Companion bills supporting the National Quantum Initiative Act were introduce in both the U.S. Senate and House of Representatives. Senators John Thune (R-S.D.) and Bill Nelson (D-Fla.), who serve as the chairman and ranking member of the Senate Committee on Commerce, Science, and Transportation, along with Representatives Lamar Smith (R-Texas) and Eddie Bernice Johnson (D-Texas), who serve as the chairman and ranking member of the House Committee on Science, Space, and Technology, announced the introduction of Senate and House bills (S. 3143 and H.R. 6227) of the National Quantum Initiative Act of 2018.
Highlights of the National Quantum Initiative Act of 2018:
· Accelerate research – Establishes the National Quantum Initiative Program to speed quantum research and development over the next ten years.
· Establish interagency coordination – Authorizes a National Quantum Coordination Office and an interagency Subcommittee on Quantum Information Science at the White House Office of Science and Technology Policy to oversee interagency coordination, provide strategic planning support, serve as a central point of contact for stakeholders, conduct outreach, and promote commercialization of federal research by the private sector.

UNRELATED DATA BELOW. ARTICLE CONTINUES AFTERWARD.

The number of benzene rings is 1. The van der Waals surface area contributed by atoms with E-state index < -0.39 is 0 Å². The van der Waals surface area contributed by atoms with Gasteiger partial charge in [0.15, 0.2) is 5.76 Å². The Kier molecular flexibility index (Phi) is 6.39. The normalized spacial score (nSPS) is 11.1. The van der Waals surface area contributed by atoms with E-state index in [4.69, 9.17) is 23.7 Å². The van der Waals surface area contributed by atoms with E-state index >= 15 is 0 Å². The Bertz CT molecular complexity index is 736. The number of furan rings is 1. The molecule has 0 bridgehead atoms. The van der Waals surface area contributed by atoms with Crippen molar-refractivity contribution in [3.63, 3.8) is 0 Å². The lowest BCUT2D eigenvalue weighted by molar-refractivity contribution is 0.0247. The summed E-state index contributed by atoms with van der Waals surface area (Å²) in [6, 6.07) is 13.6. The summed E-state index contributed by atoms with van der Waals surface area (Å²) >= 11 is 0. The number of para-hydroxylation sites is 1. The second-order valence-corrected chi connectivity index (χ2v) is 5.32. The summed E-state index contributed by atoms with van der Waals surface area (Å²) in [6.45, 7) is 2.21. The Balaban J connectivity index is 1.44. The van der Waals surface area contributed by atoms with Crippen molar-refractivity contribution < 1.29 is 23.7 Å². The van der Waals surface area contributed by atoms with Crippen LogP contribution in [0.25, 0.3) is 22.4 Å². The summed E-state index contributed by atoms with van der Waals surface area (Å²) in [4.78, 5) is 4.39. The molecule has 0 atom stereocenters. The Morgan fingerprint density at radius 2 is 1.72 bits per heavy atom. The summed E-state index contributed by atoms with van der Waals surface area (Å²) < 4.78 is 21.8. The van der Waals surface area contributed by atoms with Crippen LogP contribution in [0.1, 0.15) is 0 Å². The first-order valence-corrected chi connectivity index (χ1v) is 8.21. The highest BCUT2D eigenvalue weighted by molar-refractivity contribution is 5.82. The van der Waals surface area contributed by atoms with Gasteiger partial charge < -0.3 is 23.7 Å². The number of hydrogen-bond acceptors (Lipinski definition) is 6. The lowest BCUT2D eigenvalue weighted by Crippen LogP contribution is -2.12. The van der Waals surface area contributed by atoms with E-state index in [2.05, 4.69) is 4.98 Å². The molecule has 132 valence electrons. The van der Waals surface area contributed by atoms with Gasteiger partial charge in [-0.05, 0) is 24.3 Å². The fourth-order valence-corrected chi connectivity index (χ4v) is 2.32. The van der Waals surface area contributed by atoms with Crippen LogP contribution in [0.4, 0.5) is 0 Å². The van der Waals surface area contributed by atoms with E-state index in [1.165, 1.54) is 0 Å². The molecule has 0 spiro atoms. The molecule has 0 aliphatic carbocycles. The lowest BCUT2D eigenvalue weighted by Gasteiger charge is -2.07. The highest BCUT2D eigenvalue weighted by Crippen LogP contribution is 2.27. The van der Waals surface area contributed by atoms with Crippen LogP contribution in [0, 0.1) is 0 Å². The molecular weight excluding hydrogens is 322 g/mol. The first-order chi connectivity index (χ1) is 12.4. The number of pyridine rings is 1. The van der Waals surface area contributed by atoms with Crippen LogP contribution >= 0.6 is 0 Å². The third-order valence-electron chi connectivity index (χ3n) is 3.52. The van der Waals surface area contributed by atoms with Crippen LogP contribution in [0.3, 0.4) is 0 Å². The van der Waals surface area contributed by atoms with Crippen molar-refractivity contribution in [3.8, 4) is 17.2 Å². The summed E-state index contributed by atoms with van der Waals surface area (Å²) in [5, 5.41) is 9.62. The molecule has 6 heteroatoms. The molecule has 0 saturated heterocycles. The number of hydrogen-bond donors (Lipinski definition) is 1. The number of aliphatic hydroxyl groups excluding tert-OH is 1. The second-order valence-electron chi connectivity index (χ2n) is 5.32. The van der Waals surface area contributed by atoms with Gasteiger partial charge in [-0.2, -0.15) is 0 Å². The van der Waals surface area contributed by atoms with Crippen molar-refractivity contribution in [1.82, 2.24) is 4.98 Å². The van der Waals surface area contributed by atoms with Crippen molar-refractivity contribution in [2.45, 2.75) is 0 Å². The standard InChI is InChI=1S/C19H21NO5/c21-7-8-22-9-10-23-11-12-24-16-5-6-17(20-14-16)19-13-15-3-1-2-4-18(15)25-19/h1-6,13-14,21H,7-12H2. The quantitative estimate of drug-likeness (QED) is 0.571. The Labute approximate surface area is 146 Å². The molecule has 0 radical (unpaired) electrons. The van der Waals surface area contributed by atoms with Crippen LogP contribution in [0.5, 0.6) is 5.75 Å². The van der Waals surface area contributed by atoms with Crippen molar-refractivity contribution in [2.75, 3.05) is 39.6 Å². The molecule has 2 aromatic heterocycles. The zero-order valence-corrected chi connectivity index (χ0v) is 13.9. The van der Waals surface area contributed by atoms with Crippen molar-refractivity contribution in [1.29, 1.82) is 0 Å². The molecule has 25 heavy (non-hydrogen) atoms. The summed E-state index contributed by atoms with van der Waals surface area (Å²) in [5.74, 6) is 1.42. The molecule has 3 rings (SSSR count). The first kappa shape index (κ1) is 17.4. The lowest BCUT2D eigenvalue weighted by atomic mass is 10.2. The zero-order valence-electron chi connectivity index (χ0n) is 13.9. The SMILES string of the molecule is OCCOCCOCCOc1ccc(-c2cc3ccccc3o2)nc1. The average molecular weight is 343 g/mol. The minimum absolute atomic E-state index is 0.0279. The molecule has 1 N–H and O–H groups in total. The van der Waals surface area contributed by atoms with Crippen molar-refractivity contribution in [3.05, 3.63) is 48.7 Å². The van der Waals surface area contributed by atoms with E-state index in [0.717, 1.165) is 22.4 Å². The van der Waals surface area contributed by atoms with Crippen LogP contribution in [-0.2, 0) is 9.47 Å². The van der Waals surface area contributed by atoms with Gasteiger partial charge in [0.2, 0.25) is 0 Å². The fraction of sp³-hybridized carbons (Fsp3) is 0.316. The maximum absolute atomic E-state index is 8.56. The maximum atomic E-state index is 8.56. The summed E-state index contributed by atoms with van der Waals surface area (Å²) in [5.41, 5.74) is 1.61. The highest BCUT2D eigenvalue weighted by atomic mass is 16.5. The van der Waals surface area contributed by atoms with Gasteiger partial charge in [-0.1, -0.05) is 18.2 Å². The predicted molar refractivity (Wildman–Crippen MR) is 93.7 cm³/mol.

· Support standards activities – Supports quantum information science research, measurement, and standards development, including a 5-year authorization of $80 million per year.
· Establish research and education centers – Sets up National Science Foundation-sponsored multidisciplinary quantum research and education centers including a 5-year authorization of $50 million per year.
· Encourage private sector involvement – Encourages U.S. high-tech companies and startups to contribute knowledge and resources to a national effort.
In H.R. 6227, an amendment to promote access to existing quantum computing and communication systems for users was added during markup, a provision called for by the National Photonics Initiative’s (NPI) National Quantum Initiative Action Plan and supported by the stakeholder community. Although the amendment does not refer specifically to a Quantum Computing Access Program (QCAP), the language gives responsibility to the White House Office of Science and Technology Policy (OSTP) to find an agency home for the program.
Regarding S.3143, the National Photonics Initiative noted that because of jurisdictional issues, the Department of Energy (DOE) portion of the bill was not included in the Senate version that was introduced. The House version of this portion establishes DOE national research centers, including a 5-year authorization of $125 million per year.
The NPI will be working with the Energy and Natural Resources Committee on introduction of the DOE portion and expects the Senate NQI measure to be considered sometime later this summer. The NPI also plans to work to get similar QCAP-related language added to the Senate version of the bill and then work with OSTP on implementation.